Read on line
Listen on line
Main > United States folktales > Fairy tale "A Trapper's Ghastly Vengeance"

A Trapper's Ghastly Vengeance

"How did this happen, Minamee?" he cried, as he flung open the door. The wife answered, in a low voice, "O Hush! you'll wake the child."

Nick Wolsey entered the cabin and stood as one turned to marble. Minamee, his wife, sat on the gold hearth, her face and hands cut and blackened, her dress torn, her eyes glassy, a meaningless smile on her lips. In her arms she pressed the body of her infant, its dress soaked with blood, and the head of the little creature lay on the floor beside her. She crooned softly over the cold clay as if hushing it to sleep, and when Wolsey at length found words, she only whispered, "Hush! you will wake him." The night went heavily on; day dawned, and the crooning became lower and lower; still, through all that day the bereft woman rocked to and fro upon the floor, and the agonized husband hung about her, trying in vain to give comfort, to bind her wounds, to get some explanation of the mystery that confronted him. The second night set in, and it was evident that it would be the last for Minamee. Her strength failed until she allowed herself to be placed on a couch of skins, while the body of her child was gently lifted from her arms. Then, for a few brief minutes, her reason was restored, and she found words to tell her husband how the Indian whose murderous attack he had thwarted at the wedding had come to the cabin, shot the dog that had rushed out to defend the place, beat the woman back from the door, tore the baby from its bed, slashed its head off with a knife, and, flinging the little body into her lap, departed with the words, "This is my revenge. I am satisfied." Before the sun was in the east again Minamee was with her baby.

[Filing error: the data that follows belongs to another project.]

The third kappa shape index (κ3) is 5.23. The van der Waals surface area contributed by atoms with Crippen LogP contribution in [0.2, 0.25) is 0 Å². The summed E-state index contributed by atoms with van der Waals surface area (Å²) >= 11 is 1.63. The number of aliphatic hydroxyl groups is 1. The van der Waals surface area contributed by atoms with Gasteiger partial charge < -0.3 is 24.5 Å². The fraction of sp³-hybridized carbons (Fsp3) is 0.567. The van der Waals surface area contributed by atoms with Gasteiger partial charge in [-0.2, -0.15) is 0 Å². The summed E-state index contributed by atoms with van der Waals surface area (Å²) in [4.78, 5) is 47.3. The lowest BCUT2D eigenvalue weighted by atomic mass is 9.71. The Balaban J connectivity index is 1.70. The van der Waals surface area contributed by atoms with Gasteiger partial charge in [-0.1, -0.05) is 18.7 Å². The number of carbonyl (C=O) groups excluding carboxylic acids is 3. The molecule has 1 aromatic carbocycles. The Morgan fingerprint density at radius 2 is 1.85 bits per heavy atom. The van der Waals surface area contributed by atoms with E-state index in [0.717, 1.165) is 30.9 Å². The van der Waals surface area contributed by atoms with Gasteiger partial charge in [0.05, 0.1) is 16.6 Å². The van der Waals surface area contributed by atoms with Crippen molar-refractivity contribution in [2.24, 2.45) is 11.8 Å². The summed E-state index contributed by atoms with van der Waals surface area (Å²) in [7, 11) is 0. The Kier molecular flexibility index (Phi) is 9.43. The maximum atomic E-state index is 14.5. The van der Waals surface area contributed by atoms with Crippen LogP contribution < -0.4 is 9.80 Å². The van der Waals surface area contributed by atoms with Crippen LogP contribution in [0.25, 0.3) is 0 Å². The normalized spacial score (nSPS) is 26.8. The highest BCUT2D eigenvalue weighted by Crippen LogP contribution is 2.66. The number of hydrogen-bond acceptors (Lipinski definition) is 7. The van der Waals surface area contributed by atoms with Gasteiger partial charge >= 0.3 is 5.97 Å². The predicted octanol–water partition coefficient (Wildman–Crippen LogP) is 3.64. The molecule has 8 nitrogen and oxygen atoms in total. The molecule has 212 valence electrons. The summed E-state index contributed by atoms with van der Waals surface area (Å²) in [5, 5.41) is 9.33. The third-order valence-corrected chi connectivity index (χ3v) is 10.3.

Wolsey sat for hours in the ruin of his happiness, his breathing alone proving that he was alive, and when at last he arose and went out of the house, there were neither tears nor outcry; he saddled his horse and rode off to the westward. At nightfall he came to the Indian village where he had won his wife, and relating to the assembled tribe what had happened, he demanded that the murderer be given up to him.

Also read
The Three Black Princesses
Category: Brothers Grimm
Read times: 10
Knoist and his Three Sons
Category: Brothers Grimm
Read times: 19
The Maid of Brakel
Category: Brothers Grimm
Read times: 2